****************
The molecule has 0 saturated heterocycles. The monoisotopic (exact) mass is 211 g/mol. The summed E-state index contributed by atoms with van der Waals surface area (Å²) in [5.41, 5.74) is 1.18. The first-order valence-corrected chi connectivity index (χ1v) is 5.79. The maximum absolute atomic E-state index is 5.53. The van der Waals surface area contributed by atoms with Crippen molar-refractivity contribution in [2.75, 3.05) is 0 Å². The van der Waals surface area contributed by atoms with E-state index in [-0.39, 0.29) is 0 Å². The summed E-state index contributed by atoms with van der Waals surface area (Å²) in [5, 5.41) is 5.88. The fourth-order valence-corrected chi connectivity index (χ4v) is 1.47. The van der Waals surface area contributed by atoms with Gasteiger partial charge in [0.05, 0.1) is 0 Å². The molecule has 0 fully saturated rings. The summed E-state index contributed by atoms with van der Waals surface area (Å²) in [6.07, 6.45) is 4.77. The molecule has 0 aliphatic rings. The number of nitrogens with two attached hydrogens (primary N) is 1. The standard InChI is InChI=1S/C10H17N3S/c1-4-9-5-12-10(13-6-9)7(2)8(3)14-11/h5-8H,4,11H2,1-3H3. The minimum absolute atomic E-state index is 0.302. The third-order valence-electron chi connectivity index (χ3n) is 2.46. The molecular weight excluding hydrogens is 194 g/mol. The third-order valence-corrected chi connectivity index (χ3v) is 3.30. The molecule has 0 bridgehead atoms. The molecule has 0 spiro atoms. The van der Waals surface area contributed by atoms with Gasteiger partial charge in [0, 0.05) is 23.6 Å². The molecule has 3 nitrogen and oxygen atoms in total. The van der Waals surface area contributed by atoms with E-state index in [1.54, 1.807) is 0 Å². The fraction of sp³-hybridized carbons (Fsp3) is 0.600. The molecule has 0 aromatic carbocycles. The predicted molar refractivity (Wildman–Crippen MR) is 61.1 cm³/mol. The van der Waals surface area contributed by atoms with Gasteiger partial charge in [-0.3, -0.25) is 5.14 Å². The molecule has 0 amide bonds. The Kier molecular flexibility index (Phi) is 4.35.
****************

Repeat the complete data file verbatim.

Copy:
The molecule has 0 saturated heterocycles. The monoisotopic (exact) mass is 211 g/mol. The summed E-state index contributed by atoms with van der Waals surface area (Å²) in [5.41, 5.74) is 1.18. The first-order valence-corrected chi connectivity index (χ1v) is 5.79. The maximum absolute atomic E-state index is 5.53. The van der Waals surface area contributed by atoms with Crippen molar-refractivity contribution in [2.75, 3.05) is 0 Å². The van der Waals surface area contributed by atoms with E-state index in [-0.39, 0.29) is 0 Å². The summed E-state index contributed by atoms with van der Waals surface area (Å²) in [5, 5.41) is 5.88. The fourth-order valence-corrected chi connectivity index (χ4v) is 1.47. The van der Waals surface area contributed by atoms with Gasteiger partial charge in [0.05, 0.1) is 0 Å². The molecule has 0 fully saturated rings. The summed E-state index contributed by atoms with van der Waals surface area (Å²) in [6.07, 6.45) is 4.77. The molecule has 0 aliphatic rings. The number of nitrogens with two attached hydrogens (primary N) is 1. The standard InChI is InChI=1S/C10H17N3S/c1-4-9-5-12-10(13-6-9)7(2)8(3)14-11/h5-8H,4,11H2,1-3H3. The minimum absolute atomic E-state index is 0.302. The third-order valence-electron chi connectivity index (χ3n) is 2.46. The molecular weight excluding hydrogens is 194 g/mol. The third-order valence-corrected chi connectivity index (χ3v) is 3.30. The molecule has 0 bridgehead atoms. The molecule has 0 spiro atoms. The van der Waals surface area contributed by atoms with Gasteiger partial charge in [0, 0.05) is 23.6 Å². The molecule has 3 nitrogen and oxygen atoms in total. The van der Waals surface area contributed by atoms with E-state index in [1.54, 1.807) is 0 Å². The fraction of sp³-hybridized carbons (Fsp3) is 0.600. The molecule has 0 aromatic carbocycles. The predicted molar refractivity (Wildman–Crippen MR) is 61.1 cm³/mol. The van der Waals surface area contributed by atoms with Gasteiger partial charge in [-0.3, -0.25) is 5.14 Å². The molecule has 0 amide bonds. The Kier molecular flexibility index (Phi) is 4.35.